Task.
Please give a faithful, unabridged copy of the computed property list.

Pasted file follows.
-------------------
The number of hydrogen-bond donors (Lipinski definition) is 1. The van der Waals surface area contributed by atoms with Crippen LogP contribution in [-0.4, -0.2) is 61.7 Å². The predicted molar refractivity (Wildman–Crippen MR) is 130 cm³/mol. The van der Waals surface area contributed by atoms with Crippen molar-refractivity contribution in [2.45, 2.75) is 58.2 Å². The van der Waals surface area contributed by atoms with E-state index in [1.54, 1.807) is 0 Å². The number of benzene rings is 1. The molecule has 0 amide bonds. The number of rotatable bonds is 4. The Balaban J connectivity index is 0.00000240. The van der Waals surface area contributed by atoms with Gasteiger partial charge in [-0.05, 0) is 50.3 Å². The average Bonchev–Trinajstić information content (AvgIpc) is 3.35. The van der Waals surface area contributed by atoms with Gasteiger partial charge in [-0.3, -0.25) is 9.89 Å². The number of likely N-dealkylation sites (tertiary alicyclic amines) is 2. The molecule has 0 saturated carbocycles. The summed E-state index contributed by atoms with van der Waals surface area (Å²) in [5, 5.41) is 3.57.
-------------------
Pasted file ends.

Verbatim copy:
The number of hydrogen-bond donors (Lipinski definition) is 1. The van der Waals surface area contributed by atoms with Crippen LogP contribution in [-0.4, -0.2) is 61.7 Å². The predicted molar refractivity (Wildman–Crippen MR) is 130 cm³/mol. The van der Waals surface area contributed by atoms with Crippen molar-refractivity contribution in [2.45, 2.75) is 58.2 Å². The van der Waals surface area contributed by atoms with E-state index in [1.54, 1.807) is 0 Å². The number of benzene rings is 1. The molecule has 0 amide bonds. The number of rotatable bonds is 4. The Balaban J connectivity index is 0.00000240. The van der Waals surface area contributed by atoms with Gasteiger partial charge in [-0.05, 0) is 50.3 Å². The average Bonchev–Trinajstić information content (AvgIpc) is 3.35. The van der Waals surface area contributed by atoms with Gasteiger partial charge in [-0.3, -0.25) is 9.89 Å². The number of likely N-dealkylation sites (tertiary alicyclic amines) is 2. The molecule has 0 saturated carbocycles. The summed E-state index contributed by atoms with van der Waals surface area (Å²) in [5, 5.41) is 3.57.